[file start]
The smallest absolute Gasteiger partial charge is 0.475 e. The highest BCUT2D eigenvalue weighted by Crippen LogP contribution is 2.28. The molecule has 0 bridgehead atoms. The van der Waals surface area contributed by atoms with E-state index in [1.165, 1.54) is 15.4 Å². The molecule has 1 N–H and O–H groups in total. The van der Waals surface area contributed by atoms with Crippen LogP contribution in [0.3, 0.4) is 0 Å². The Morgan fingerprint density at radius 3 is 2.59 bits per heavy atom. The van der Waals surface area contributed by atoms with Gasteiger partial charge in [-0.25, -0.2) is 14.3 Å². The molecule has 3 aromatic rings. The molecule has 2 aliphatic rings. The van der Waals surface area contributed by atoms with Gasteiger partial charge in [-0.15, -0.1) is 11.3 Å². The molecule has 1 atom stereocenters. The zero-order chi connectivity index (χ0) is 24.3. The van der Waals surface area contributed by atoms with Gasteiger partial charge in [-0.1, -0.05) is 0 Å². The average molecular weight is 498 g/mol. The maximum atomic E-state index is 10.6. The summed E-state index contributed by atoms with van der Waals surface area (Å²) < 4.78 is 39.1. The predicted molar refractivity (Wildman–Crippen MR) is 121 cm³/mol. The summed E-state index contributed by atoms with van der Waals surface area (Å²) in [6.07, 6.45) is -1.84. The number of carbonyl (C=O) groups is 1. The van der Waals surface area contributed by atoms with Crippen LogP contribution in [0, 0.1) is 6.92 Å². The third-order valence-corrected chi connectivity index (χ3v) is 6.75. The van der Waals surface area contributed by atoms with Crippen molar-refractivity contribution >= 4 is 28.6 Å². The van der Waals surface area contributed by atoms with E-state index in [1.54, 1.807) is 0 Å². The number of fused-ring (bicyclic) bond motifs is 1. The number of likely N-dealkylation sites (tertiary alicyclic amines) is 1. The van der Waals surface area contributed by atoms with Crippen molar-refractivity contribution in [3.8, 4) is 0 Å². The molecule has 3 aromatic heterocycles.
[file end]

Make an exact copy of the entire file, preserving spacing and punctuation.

The smallest absolute Gasteiger partial charge is 0.475 e. The highest BCUT2D eigenvalue weighted by Crippen LogP contribution is 2.28. The molecule has 0 bridgehead atoms. The van der Waals surface area contributed by atoms with E-state index in [1.165, 1.54) is 15.4 Å². The molecule has 1 N–H and O–H groups in total. The van der Waals surface area contributed by atoms with Crippen LogP contribution in [0.3, 0.4) is 0 Å². The Morgan fingerprint density at radius 3 is 2.59 bits per heavy atom. The van der Waals surface area contributed by atoms with Gasteiger partial charge in [-0.25, -0.2) is 14.3 Å². The molecule has 3 aromatic rings. The molecule has 2 aliphatic rings. The van der Waals surface area contributed by atoms with Gasteiger partial charge in [-0.15, -0.1) is 11.3 Å². The molecule has 1 atom stereocenters. The zero-order chi connectivity index (χ0) is 24.3. The van der Waals surface area contributed by atoms with Gasteiger partial charge in [-0.1, -0.05) is 0 Å². The average molecular weight is 498 g/mol. The maximum atomic E-state index is 10.6. The summed E-state index contributed by atoms with van der Waals surface area (Å²) < 4.78 is 39.1. The predicted molar refractivity (Wildman–Crippen MR) is 121 cm³/mol. The summed E-state index contributed by atoms with van der Waals surface area (Å²) in [6.07, 6.45) is -1.84. The number of carbonyl (C=O) groups is 1. The van der Waals surface area contributed by atoms with Crippen LogP contribution in [0, 0.1) is 6.92 Å². The third-order valence-corrected chi connectivity index (χ3v) is 6.75. The van der Waals surface area contributed by atoms with Crippen molar-refractivity contribution >= 4 is 28.6 Å². The van der Waals surface area contributed by atoms with E-state index in [1.54, 1.807) is 0 Å². The number of fused-ring (bicyclic) bond motifs is 1. The number of likely N-dealkylation sites (tertiary alicyclic amines) is 1. The van der Waals surface area contributed by atoms with Crippen molar-refractivity contribution in [3.8, 4) is 0 Å². The molecule has 3 aromatic heterocycles.